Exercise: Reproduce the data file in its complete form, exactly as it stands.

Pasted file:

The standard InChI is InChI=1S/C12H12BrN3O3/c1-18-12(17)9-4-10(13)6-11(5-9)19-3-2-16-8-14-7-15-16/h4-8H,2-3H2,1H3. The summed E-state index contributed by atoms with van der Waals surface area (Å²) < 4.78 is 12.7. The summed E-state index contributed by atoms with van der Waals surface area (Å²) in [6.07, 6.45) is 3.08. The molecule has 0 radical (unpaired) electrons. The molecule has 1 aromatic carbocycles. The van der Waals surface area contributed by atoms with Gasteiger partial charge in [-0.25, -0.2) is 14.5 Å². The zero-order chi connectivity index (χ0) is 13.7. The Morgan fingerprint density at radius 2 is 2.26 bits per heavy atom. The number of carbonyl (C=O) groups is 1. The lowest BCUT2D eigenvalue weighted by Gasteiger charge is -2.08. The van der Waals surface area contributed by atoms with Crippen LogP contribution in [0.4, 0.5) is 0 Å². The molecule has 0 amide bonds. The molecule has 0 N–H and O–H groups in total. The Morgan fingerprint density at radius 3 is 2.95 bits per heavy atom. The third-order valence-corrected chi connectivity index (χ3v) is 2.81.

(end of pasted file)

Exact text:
The standard InChI is InChI=1S/C12H12BrN3O3/c1-18-12(17)9-4-10(13)6-11(5-9)19-3-2-16-8-14-7-15-16/h4-8H,2-3H2,1H3. The summed E-state index contributed by atoms with van der Waals surface area (Å²) < 4.78 is 12.7. The summed E-state index contributed by atoms with van der Waals surface area (Å²) in [6.07, 6.45) is 3.08. The molecule has 0 radical (unpaired) electrons. The molecule has 1 aromatic carbocycles. The van der Waals surface area contributed by atoms with Gasteiger partial charge in [-0.25, -0.2) is 14.5 Å². The zero-order chi connectivity index (χ0) is 13.7. The Morgan fingerprint density at radius 2 is 2.26 bits per heavy atom. The number of carbonyl (C=O) groups is 1. The lowest BCUT2D eigenvalue weighted by Gasteiger charge is -2.08. The van der Waals surface area contributed by atoms with Crippen LogP contribution in [0.4, 0.5) is 0 Å². The molecule has 0 amide bonds. The molecule has 0 N–H and O–H groups in total. The Morgan fingerprint density at radius 3 is 2.95 bits per heavy atom. The third-order valence-corrected chi connectivity index (χ3v) is 2.81.